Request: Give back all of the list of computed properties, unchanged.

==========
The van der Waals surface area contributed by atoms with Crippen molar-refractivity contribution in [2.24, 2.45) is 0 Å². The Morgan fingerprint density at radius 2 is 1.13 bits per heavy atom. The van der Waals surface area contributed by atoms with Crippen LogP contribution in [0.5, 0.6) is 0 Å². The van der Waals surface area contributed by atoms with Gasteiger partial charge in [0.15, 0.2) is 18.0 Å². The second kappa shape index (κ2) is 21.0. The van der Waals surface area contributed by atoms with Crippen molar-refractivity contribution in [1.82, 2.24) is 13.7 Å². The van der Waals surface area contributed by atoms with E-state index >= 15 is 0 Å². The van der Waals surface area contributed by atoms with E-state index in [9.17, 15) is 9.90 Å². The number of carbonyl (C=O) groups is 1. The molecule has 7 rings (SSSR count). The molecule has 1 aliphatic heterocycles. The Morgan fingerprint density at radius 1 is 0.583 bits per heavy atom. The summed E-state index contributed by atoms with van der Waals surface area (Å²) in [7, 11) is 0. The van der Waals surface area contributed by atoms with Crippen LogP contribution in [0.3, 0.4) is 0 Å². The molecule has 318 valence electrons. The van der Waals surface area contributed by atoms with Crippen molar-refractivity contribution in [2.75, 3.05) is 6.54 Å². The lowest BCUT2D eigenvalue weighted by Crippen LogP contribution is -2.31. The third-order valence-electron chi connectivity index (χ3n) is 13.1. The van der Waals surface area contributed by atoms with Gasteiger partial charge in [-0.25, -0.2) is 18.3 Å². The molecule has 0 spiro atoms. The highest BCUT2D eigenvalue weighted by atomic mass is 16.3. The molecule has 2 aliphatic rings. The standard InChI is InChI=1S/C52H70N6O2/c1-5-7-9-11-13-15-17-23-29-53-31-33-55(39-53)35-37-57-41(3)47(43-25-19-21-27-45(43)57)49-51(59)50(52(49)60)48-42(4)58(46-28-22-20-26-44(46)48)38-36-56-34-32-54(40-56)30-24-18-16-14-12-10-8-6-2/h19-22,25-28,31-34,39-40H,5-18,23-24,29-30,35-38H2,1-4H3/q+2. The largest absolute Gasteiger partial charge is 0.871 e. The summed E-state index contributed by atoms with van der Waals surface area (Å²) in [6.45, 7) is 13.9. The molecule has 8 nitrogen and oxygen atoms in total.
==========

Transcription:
The van der Waals surface area contributed by atoms with Crippen molar-refractivity contribution in [2.24, 2.45) is 0 Å². The Morgan fingerprint density at radius 2 is 1.13 bits per heavy atom. The van der Waals surface area contributed by atoms with Crippen LogP contribution in [0.5, 0.6) is 0 Å². The van der Waals surface area contributed by atoms with Gasteiger partial charge in [0.15, 0.2) is 18.0 Å². The second kappa shape index (κ2) is 21.0. The van der Waals surface area contributed by atoms with Crippen molar-refractivity contribution in [1.82, 2.24) is 13.7 Å². The van der Waals surface area contributed by atoms with E-state index >= 15 is 0 Å². The van der Waals surface area contributed by atoms with E-state index in [9.17, 15) is 9.90 Å². The number of carbonyl (C=O) groups is 1. The molecule has 7 rings (SSSR count). The molecule has 1 aliphatic heterocycles. The Morgan fingerprint density at radius 1 is 0.583 bits per heavy atom. The summed E-state index contributed by atoms with van der Waals surface area (Å²) in [7, 11) is 0. The van der Waals surface area contributed by atoms with Crippen LogP contribution in [0.3, 0.4) is 0 Å². The molecule has 318 valence electrons. The van der Waals surface area contributed by atoms with Crippen molar-refractivity contribution in [2.75, 3.05) is 6.54 Å². The lowest BCUT2D eigenvalue weighted by Crippen LogP contribution is -2.31. The third-order valence-electron chi connectivity index (χ3n) is 13.1. The van der Waals surface area contributed by atoms with Gasteiger partial charge in [-0.25, -0.2) is 18.3 Å². The molecule has 0 spiro atoms. The highest BCUT2D eigenvalue weighted by atomic mass is 16.3. The molecule has 2 aliphatic rings. The standard InChI is InChI=1S/C52H70N6O2/c1-5-7-9-11-13-15-17-23-29-53-31-33-55(39-53)35-37-57-41(3)47(43-25-19-21-27-45(43)57)49-51(59)50(52(49)60)48-42(4)58(46-28-22-20-26-44(46)48)38-36-56-34-32-54(40-56)30-24-18-16-14-12-10-8-6-2/h19-22,25-28,31-34,39-40H,5-18,23-24,29-30,35-38H2,1-4H3/q+2. The largest absolute Gasteiger partial charge is 0.871 e. The summed E-state index contributed by atoms with van der Waals surface area (Å²) in [6.45, 7) is 13.9. The molecule has 8 nitrogen and oxygen atoms in total.